Illness and Internet

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  • Topic: Internet forum, John Bowlby, Reactive attachment disorder
  • Pages : 7 (2940 words )
  • Download(s) : 85
  • Published : February 10, 2013
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Illness Connections on the Internet:  An Exploration
People with stigmatized health conditions, like mental illness tend to avoid seeking treatment or discussing the problem, however, with the anonymity of the Internet, patients can gather information about their illnesses and communicate with others through discussion groups, chat rooms and online forums. This paper is an exploration of online support communities for people with Reactive Attachment Disorder (RAD). Reactive attachment disorder (RAD) is a relatively uncommon mental illness in which the relationship between infants or young children and their primary caregiver is disrupted (Hanson 2000). The disorder was included in DSM-III (Diagnostic and Statistical Manual of Mental Disorders) in 1980 (American Psychiatric Association 1980). In order to explore how the RAD community experiences their illness, I Google searched for different online support forums. The information comes from the three forums, (1) RAD Forum on Psychforums.com, which is a message board that allows for open discussion, (2) RAD Kids Support Forums on MDJunction.com, which is a community for patients, family members and friends who are concerned about RAD, and (3) RAD forum on About.com, which is a place to discuss RAD and connect with others who are also struggling with the disorder. These RAD forums provide the safe virtual environments for people to share information and their personal stories about RAD. My findings suggest that people with RAD have concerns about diagnosis, different treatment options and coping strategies, as well as the need for support. The three forums share similar characteristics in the usage of participants: low number of posts and replies and infrequent visits. Participants include people who were diagnosed with RAD, their parents, friends and partners. For children who were diagnosed with RAD, their parents usually are the ones who posted messages on the forums. As for adult patients with RAD, they usually posted messages to share their own stories. Sometimes, friends or partners of the patients may post messages on the forum to ask questions about what help they can offer. In general, most of the participants posted only 1 to 2 messages and seldom replied to other posts. Participants may reply one day after it was posted, but more often, replies were posted a month later or even half year later after the messages were posted. This indicates that people are not constantly checking the forum and they tend to post messages or reply when they have their own concerns. Because RAD is a relatively uncommon disorder, there are not many posts on these forums and participants do not usually log on to the forums very often. While participants can be patients, their families, friends or partners, the types of discussions or information exchanged on the forum vary and depend on the roles of participants. For most of the time, people post on the forum to share their stories and talk about their experiences with RAD. However, the way how people present their stories can be very different, depending on their roles. Patients with RAD tend to be focused more on talking about their feelings when experiencing the disorder, while their families, friends or partners are focused more on describing the facts and the symptoms the patients have. While families and friends of the patients seek for advice on offering help to patients, patients are more likely to seek for support from other participants. These online forums act as platforms for people to share their own experiences and ask for advice, allowing for mutual problem solving, support and information sharing. I will talk about the different types of information or concerns I found on these forums in the following paragraphs.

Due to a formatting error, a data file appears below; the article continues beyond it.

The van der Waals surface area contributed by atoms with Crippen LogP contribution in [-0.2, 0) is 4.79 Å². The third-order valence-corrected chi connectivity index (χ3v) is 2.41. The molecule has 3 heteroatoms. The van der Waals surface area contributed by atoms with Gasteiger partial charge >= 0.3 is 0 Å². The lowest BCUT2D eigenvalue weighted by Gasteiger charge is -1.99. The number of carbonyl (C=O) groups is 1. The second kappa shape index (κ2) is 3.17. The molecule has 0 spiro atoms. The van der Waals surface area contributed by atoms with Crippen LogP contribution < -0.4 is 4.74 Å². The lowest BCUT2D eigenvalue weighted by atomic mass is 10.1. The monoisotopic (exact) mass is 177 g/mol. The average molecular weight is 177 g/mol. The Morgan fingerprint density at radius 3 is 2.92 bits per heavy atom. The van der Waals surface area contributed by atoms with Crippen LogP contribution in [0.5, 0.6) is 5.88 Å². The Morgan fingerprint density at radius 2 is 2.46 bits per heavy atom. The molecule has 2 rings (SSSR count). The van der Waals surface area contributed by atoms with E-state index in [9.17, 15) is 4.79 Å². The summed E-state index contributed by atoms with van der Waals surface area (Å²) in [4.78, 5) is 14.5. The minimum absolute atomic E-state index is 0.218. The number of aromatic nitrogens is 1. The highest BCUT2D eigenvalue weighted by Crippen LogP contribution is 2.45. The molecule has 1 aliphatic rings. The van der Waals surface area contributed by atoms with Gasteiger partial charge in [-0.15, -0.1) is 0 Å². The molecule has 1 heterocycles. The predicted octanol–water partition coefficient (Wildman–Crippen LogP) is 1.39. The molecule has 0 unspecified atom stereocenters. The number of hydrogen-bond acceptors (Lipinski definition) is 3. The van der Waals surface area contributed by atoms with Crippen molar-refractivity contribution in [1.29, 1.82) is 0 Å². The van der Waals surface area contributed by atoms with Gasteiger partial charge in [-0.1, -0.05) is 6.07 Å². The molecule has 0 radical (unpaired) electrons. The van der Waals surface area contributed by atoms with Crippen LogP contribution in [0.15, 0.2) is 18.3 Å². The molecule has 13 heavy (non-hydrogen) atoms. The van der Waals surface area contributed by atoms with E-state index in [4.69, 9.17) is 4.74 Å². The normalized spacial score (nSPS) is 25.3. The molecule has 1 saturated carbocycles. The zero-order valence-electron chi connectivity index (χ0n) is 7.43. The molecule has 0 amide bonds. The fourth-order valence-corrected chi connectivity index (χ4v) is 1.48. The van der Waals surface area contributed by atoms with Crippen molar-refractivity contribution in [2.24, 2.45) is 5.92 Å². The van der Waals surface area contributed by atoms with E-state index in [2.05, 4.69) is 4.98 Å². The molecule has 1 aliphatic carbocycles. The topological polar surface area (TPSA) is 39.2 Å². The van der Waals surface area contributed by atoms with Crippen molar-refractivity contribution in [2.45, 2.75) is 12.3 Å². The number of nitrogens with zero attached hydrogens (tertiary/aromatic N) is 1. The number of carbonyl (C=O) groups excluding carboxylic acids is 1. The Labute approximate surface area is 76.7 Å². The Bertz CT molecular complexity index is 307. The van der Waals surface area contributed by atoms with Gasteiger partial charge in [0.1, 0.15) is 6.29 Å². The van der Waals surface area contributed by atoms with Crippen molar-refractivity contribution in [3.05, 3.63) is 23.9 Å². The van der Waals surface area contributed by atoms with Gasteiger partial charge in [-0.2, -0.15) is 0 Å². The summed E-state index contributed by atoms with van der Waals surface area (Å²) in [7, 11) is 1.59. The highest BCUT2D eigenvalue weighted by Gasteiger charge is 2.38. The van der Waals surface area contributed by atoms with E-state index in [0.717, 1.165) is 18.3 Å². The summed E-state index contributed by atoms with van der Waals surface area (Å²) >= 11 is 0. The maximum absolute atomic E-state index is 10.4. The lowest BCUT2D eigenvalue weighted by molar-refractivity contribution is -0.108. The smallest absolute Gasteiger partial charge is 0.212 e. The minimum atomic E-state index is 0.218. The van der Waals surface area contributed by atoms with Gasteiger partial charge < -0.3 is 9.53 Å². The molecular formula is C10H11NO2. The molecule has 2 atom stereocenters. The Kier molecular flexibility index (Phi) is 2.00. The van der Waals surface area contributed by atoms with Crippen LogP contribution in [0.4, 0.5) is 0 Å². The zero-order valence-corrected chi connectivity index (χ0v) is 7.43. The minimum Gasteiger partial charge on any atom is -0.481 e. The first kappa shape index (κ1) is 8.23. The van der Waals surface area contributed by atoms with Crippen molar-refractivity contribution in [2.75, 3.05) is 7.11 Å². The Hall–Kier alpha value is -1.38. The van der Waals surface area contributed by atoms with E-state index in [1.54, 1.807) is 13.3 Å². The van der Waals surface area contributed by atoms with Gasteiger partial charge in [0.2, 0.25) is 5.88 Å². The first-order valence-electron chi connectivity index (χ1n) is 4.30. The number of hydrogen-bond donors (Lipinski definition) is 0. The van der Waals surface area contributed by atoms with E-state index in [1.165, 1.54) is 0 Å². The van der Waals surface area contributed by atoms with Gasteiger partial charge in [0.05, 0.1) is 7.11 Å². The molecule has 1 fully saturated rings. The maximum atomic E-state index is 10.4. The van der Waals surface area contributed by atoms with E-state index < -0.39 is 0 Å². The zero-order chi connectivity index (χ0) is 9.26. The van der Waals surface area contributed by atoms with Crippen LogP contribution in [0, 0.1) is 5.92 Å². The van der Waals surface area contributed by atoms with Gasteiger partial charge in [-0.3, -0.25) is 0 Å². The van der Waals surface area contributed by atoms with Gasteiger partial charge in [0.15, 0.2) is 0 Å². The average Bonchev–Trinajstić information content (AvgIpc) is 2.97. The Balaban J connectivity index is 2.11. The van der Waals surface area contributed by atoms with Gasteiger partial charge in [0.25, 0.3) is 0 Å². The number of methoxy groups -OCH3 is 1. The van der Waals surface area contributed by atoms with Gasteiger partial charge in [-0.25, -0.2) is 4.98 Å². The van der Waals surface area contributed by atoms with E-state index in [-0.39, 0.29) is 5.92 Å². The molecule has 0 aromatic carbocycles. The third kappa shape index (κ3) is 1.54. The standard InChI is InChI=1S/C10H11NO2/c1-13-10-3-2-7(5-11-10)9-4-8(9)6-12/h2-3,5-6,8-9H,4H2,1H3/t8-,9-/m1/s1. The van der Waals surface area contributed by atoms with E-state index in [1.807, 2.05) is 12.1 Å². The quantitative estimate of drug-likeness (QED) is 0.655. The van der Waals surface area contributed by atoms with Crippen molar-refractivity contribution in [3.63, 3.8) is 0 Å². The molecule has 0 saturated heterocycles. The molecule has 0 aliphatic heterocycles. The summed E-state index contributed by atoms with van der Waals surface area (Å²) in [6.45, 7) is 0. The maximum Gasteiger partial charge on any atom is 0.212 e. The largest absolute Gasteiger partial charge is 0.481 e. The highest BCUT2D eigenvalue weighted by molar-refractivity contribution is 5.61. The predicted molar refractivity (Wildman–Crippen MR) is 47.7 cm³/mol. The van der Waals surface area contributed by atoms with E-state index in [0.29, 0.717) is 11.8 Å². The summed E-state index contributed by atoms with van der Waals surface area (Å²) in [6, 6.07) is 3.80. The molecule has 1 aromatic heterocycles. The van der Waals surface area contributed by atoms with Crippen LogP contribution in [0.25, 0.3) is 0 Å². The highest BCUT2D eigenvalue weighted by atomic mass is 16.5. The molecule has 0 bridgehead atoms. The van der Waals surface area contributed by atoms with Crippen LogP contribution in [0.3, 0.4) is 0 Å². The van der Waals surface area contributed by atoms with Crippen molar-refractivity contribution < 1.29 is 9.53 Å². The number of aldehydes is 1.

One of the common concerns people have is whether they have RAD or not. People usually think that participants of the forum have a better understanding about the disorder. For people who are not sure whether...
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